Time passes. Sometimes it feels like it is a headlong rush and sometimes, when you are waiting for an answer for example, it passes too slow. In the case of Thomas Ruyant it feels like a bit of both. Since he landed in New Zealand last 21st December with his IMOCA 60 all but broken in half, half way through his Vendée Globe, Ruyant has been effectively pursuing his return in 2020. He says his story with the famous solo race is not over, not by far. He was almost done with the Indian Ocean when his boat was so damaged, set to enter the Pacific Ocean in eighth place in the race.
And, really, since he landed in New Zealand he has never ever been idle. Sailing as much as possible – "it’s my job" – with his left hand, with his right hand he has been shaking on deals, telling his story, networking and talking budgets to get going with his 2020 project. All the time he has been going forwards.
Victory as the sun went down
In terms of sailing, everything is going fine for him. In the autumn of 2017, he finished fourth in the Transat Jacques Vabre with Boris Herrmann aboard Malizia II. In the spring, with his long-term friend, Adrien Hardy, he won the Transat AG2R-La Mondiale after an epic battle and a route that was chosen with skill, courage and determination. This was an important victory after the Transat 6.50 in 2009 and the Route du Rhum in Class40 in 2010 and which consolidates his position in the world of ocean racing. A sought after crewman, who performs well, he should be seen as one of the skippers capable of winning the Vendée Globe… if he manages to find a boat to match his talent.
He remains modest. “I am flattered to have been called up by great sailors like Boris and Adrien, who is a leading player in the Figaro circuit and who would be a strong challenger if he raced in the IMOCA class.” This win in a double-handed transatlantic race is of course excellent news, when they are out there looking for money. “A win like this means I really have a strong argument when talking to the contacts I have made, of course, but it is also something important in itself. The finish in Saint-Barth on a bank holiday, when people were enjoying an aperitif in some fantastic sunlight, was quite simply fantastic.”
In the spring, Thomas was in Monaco for the Monaco Globe Series, the first leg in the newly created programme leading up to 2020 with some famous races and opportunities for skippers to clock up the miles to qualify for the Vendée Globe. “The Imoca Globe Series is a good thing and takes us in the right direction,” he said. “It makes the programme more professional and will help make the circuit more international too. It’s no bad thing that the qualification rules have been made tighter. Sailing around the world is not something that should be taken lightly.”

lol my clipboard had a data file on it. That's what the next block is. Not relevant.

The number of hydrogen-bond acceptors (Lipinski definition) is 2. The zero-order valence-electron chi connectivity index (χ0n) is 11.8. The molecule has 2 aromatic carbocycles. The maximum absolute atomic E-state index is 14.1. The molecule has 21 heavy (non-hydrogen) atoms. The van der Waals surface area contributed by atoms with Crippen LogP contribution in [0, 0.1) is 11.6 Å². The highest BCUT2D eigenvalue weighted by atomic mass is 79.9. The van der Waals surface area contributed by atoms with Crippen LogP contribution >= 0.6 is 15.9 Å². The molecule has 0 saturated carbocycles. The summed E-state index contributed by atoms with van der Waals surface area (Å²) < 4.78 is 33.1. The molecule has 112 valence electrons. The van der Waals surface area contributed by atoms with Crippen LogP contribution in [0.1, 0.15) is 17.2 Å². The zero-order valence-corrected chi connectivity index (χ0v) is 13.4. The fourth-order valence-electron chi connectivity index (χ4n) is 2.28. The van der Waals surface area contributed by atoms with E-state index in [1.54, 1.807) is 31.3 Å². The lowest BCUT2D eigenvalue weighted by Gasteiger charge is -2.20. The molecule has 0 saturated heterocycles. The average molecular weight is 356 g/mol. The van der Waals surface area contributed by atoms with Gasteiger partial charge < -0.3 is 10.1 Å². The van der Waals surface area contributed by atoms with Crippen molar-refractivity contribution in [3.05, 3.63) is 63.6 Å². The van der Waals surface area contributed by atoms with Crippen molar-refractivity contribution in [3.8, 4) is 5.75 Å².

Back with the Souffle du Nord
In Monaco, Thomas Ruyant worked as co-skipper for Joan Mulloy, a young Irish sailor at the heart of the Kilcullen Team Ireland project supported by Enda O’Coineen and run by Marcus Hutchison. The Irish Connection came to do battle in the Mediterranean and thought it would be a good idea (and indeed it was) to call upon the services of the boat’s former skipper for this first attempt. Enda O’Coineen in fact acquired the former Souffle du Nord, sailed her home from New Zealand in the spring in order to complete his round the world voyage in two halves after it all came to an end for him in 2016. “It was quite moving to be back with my boat,” explained Thomas Ruyant. “It was a nice touch, and felt a bit like I had made it back with the boat, as she hasn’t changed and still sails just as well.”
Marcus Hutchinson, who for a long time worked with Paul Meilhat, may join the team that Thomas would like to set up, if he manages to find the budget for the next Vendée Globe. Just like Laurent Bourguès, technical director for Souffle du Nord in the past. To achieve that he needs things to work out with his contacts. The sailor from Dunkirk tells us how things are going.
“The Souffle du nord project was made up of 180 firms and of course, I remained in contact with many of them, but my project won’t necessarily be associated with the North of France. I really want to build a new boat. There are so many ideas to explore, so many new features to develop that the design stage is in itself an extremely interesting phase to share with others. I want to get a boat that is capable of getting a good result. That is my first intention. I haven’t thought about a plan B yet (buying an existing boat), as I really want my initial plans to work out. Of course, I am in discussions with designers and yards and moving forward in my adventure at the same time, in order to be ready to get things going as soon as possible after signing on partners. I am well advanced with some contacts and hope that they will be able to commit in the coming weeks and months. However, I must not let things drag on too much. Apart from the design, you really need to spend many hours sailing these boats… And the clock is ticking.”